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Review: The Damned United, The Final Destination, Red Cliff and A Pain in the Ass

By October 25, 2009January 26th, 2013No Comments

Four films are on the agenda this week and only time will tell this early in the season whether they are going to be genuine title contenders, gritty battlers hoping for a shot at mid-table obscurity or no-hopers doomed to a season of heartache and inevitable relegation. Please excuse the laboured football metaphors but the best of this week’s releases is set in the world of 1970s English football (all fags, booze and Deep Heat) and I let the mud get under my fingernails a bit.

The Damned United posterBased on the 2006 surprise hit novel by David Peace, The Damned United is about the bizarre 44 days in 1974 when mercurial British football manager Brian Clough tried to manage Leeds United. Opinion is divided about whether the possibly mentally unbalanced Clough was actually trying to destroy a team he hated from the inside or whether he had genuinely let his ambition (and competitive streak) get the better of his judgement and the book successfully manages to get deep inside the head of a man who is unravelling under the pressure but the film isn’t as ambitious.

Famously mouthy (there’s a moment in the film when even Muhammad Ali tells him to shut up), Clough was a team-builder who had brought Derby County from the bottom of Division Two to winning the Championship but he couldn’t get another man’s team to play for him. Leeds were a successfully dirty team created by Don Revie and Clough’s opening words to them at the first training session was to the effect that they should throw all their medals away, they’d never won any of them fairly. How to win friends and influence people.

The film version of the story is adapted by Peter Morgan who is best known for recreating real life events in films like The Queen and Frost/Nixon and his shaping ability hasn’t deserted him here while the equally reliable Michael Sheen (David Frost in Frost/Nixon and Tony Blair in The Queen) pulls off a great impersonation of the man and his contradictions. It departs from the book’s darker aspects and adds an audience-satisfying coda that allows Clough the triumphant third act he got in real life. “I may not have been the best Manager in the business,” Clough once said. “But I was in the top one.” The Damned United isn’t quite in that league but is a very satisfying 90 minutes.

The Final Destination posterFans of 3D will be tempted by the fifth instalment in the Final Destination series (The Final Destination), where a fresh crop of guileless American youth dodge a disaster but find that Death still has their number. Lazily set-up (the kids behave as if they have seen the original films and know exactly what’s going on) but the impalings (impalements?) are inventive and the extra dimension adds some je ne sais quoi to the frights. I’m not quite sure what the message or moral is in these films, if there is one, apart from the slightly depressing but oh-so-modern “nothing you do really matters or makes a difference, we’re all doomed anyway.”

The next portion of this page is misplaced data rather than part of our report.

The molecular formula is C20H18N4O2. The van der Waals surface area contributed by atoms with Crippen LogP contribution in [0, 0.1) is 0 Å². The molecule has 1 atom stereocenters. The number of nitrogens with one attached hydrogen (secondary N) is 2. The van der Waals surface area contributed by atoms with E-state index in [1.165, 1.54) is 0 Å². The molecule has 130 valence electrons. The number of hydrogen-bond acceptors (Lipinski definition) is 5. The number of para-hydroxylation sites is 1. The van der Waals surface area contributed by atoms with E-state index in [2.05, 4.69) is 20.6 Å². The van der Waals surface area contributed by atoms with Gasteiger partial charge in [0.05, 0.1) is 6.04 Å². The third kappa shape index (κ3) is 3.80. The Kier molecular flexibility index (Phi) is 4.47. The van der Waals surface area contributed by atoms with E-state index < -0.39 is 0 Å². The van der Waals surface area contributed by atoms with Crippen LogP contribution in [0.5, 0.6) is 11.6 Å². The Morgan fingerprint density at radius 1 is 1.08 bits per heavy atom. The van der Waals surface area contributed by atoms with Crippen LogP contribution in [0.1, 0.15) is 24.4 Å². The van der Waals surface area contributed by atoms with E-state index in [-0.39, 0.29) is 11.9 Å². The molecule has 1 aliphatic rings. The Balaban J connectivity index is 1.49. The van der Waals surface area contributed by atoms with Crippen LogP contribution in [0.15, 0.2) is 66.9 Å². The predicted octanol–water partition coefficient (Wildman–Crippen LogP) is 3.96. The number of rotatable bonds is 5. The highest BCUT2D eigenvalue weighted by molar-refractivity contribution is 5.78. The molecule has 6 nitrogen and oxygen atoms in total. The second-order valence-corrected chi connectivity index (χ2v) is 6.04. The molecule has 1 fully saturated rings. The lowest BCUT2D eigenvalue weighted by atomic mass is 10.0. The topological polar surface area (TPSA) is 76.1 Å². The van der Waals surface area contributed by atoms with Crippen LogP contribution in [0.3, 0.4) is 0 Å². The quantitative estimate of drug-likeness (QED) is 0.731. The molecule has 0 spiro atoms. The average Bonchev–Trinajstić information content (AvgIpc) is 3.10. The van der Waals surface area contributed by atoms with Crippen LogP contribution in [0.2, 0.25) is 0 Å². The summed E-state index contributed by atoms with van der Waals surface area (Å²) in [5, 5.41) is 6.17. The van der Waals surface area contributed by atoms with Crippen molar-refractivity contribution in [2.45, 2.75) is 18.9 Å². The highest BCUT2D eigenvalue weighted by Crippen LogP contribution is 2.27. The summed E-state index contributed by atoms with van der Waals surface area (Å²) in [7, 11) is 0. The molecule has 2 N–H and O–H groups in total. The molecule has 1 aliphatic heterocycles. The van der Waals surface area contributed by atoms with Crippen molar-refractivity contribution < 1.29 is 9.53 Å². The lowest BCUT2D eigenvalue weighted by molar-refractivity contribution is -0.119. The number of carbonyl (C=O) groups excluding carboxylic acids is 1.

Red Cliff posterJohn Woo (Face/Off, Mission: Impossible 2) has returned to the Chinese mainland after being stuck in Hollywood development hell for a few years and has been given a huge budget to make Red Cliff, an epic historical war movie set 16 centuries ago. Released in two parts domestically, it’s a butt-numbing 169 minutes in New Zealand and, while all the money makes it to the screen, there’s not enough character content left for me to warm to it. Plenty of trademark slow-motion doves, though, for the Woo fans.

A Pain in the Ass posterA Pain in the Ass is the best-named film of the year and I can state definitively that it should never have been released, although the woman at the back of the screening I was at (the only paying customer) didn’t seem to mind being the only one in the room laughing. Based on a creaky old stage play, and looking like it, A Pain in the Ass is about a hitman (Richard Berry) holed up in a hotel room overlooking a courthouse. While waiting for his target to arrive he unwittingly saves the depressed photographer in the room next door (Patrick Timsit) from suicide and makes a friend he neither wants or needs.

Laboured and lame, A Pain in the Ass is mercifully brief but that’s the saving grace. Avoid.

Printed in Wellington’s Capital Times on Wednesday 21 October, 2009.

Notes on screening conditions: Nothing much to report except that there’s something reassuring about the continued presence of the hot spot in the middle of the screen in Cinema 2 at the Penthouse.